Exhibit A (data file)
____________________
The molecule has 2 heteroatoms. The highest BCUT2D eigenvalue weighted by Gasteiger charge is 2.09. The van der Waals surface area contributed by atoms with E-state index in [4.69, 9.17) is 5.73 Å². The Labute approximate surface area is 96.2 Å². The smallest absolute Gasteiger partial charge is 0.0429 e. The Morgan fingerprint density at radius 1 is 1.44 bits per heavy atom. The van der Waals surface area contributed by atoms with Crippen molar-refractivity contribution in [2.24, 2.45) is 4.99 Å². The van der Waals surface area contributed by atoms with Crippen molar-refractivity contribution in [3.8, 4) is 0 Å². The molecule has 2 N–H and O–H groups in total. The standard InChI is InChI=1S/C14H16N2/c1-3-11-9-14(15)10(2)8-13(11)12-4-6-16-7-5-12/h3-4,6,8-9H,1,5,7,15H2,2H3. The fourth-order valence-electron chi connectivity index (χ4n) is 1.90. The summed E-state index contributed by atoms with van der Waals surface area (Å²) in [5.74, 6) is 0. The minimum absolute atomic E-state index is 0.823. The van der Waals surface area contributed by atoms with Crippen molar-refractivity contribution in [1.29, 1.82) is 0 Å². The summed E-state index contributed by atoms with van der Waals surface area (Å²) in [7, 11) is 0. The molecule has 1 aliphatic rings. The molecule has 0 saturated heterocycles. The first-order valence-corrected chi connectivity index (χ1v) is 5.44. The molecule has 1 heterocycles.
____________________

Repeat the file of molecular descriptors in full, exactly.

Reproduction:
The molecule has 2 heteroatoms. The highest BCUT2D eigenvalue weighted by Gasteiger charge is 2.09. The van der Waals surface area contributed by atoms with E-state index in [4.69, 9.17) is 5.73 Å². The Labute approximate surface area is 96.2 Å². The smallest absolute Gasteiger partial charge is 0.0429 e. The Morgan fingerprint density at radius 1 is 1.44 bits per heavy atom. The van der Waals surface area contributed by atoms with Crippen molar-refractivity contribution in [2.24, 2.45) is 4.99 Å². The van der Waals surface area contributed by atoms with Crippen molar-refractivity contribution in [3.8, 4) is 0 Å². The molecule has 2 N–H and O–H groups in total. The standard InChI is InChI=1S/C14H16N2/c1-3-11-9-14(15)10(2)8-13(11)12-4-6-16-7-5-12/h3-4,6,8-9H,1,5,7,15H2,2H3. The fourth-order valence-electron chi connectivity index (χ4n) is 1.90. The summed E-state index contributed by atoms with van der Waals surface area (Å²) in [5.74, 6) is 0. The minimum absolute atomic E-state index is 0.823. The van der Waals surface area contributed by atoms with Crippen molar-refractivity contribution in [1.29, 1.82) is 0 Å². The summed E-state index contributed by atoms with van der Waals surface area (Å²) in [7, 11) is 0. The molecule has 1 aliphatic rings. The molecule has 0 saturated heterocycles. The first-order valence-corrected chi connectivity index (χ1v) is 5.44. The molecule has 1 heterocycles.